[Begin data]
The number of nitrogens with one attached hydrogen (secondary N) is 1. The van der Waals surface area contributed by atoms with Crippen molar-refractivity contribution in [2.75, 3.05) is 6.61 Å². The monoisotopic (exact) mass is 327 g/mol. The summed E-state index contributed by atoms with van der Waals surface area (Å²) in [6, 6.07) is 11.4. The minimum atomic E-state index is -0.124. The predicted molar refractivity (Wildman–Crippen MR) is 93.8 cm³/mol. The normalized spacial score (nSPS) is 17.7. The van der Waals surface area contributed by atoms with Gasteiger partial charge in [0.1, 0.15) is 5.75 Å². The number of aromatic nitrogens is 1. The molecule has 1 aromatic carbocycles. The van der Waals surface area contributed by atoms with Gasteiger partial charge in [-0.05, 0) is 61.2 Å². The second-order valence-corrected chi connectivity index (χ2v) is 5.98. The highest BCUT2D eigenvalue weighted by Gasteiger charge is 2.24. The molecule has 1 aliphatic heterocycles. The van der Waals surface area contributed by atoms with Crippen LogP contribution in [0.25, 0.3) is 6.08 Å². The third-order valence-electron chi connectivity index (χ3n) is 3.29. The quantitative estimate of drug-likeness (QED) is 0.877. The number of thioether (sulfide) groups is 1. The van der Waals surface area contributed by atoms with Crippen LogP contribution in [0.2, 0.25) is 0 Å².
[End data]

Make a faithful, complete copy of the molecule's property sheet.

The number of nitrogens with one attached hydrogen (secondary N) is 1. The van der Waals surface area contributed by atoms with Crippen molar-refractivity contribution in [2.75, 3.05) is 6.61 Å². The monoisotopic (exact) mass is 327 g/mol. The summed E-state index contributed by atoms with van der Waals surface area (Å²) in [6, 6.07) is 11.4. The minimum atomic E-state index is -0.124. The predicted molar refractivity (Wildman–Crippen MR) is 93.8 cm³/mol. The normalized spacial score (nSPS) is 17.7. The van der Waals surface area contributed by atoms with Gasteiger partial charge in [0.1, 0.15) is 5.75 Å². The number of aromatic nitrogens is 1. The molecule has 1 aromatic carbocycles. The van der Waals surface area contributed by atoms with Gasteiger partial charge in [-0.05, 0) is 61.2 Å². The second-order valence-corrected chi connectivity index (χ2v) is 5.98. The highest BCUT2D eigenvalue weighted by Gasteiger charge is 2.24. The molecule has 1 aliphatic heterocycles. The van der Waals surface area contributed by atoms with Crippen LogP contribution in [0.25, 0.3) is 6.08 Å². The third-order valence-electron chi connectivity index (χ3n) is 3.29. The quantitative estimate of drug-likeness (QED) is 0.877. The number of thioether (sulfide) groups is 1. The van der Waals surface area contributed by atoms with Crippen LogP contribution in [0.2, 0.25) is 0 Å².